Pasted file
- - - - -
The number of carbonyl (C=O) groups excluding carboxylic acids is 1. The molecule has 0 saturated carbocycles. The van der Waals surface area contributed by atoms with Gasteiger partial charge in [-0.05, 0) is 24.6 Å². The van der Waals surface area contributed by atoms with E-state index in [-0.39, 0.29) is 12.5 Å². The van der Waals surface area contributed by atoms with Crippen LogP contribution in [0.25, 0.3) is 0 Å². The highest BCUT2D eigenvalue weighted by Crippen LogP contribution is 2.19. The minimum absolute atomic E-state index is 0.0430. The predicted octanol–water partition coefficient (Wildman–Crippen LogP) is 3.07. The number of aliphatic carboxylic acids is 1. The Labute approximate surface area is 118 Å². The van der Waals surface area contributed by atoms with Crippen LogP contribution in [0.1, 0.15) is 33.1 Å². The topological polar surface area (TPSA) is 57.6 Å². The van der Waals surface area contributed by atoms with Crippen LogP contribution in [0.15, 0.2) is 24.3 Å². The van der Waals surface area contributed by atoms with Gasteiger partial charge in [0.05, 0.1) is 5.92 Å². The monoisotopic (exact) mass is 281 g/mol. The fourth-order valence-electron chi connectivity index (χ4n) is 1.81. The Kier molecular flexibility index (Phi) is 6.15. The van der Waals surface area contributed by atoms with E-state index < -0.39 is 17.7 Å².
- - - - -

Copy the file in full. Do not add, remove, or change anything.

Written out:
The number of carbonyl (C=O) groups excluding carboxylic acids is 1. The molecule has 0 saturated carbocycles. The van der Waals surface area contributed by atoms with Gasteiger partial charge in [-0.05, 0) is 24.6 Å². The van der Waals surface area contributed by atoms with E-state index in [-0.39, 0.29) is 12.5 Å². The van der Waals surface area contributed by atoms with Crippen LogP contribution in [0.25, 0.3) is 0 Å². The highest BCUT2D eigenvalue weighted by Crippen LogP contribution is 2.19. The minimum absolute atomic E-state index is 0.0430. The predicted octanol–water partition coefficient (Wildman–Crippen LogP) is 3.07. The number of aliphatic carboxylic acids is 1. The Labute approximate surface area is 118 Å². The van der Waals surface area contributed by atoms with Crippen LogP contribution in [0.1, 0.15) is 33.1 Å². The topological polar surface area (TPSA) is 57.6 Å². The van der Waals surface area contributed by atoms with Crippen LogP contribution in [0.15, 0.2) is 24.3 Å². The van der Waals surface area contributed by atoms with Gasteiger partial charge in [0.05, 0.1) is 5.92 Å². The monoisotopic (exact) mass is 281 g/mol. The fourth-order valence-electron chi connectivity index (χ4n) is 1.81. The Kier molecular flexibility index (Phi) is 6.15. The van der Waals surface area contributed by atoms with E-state index < -0.39 is 17.7 Å².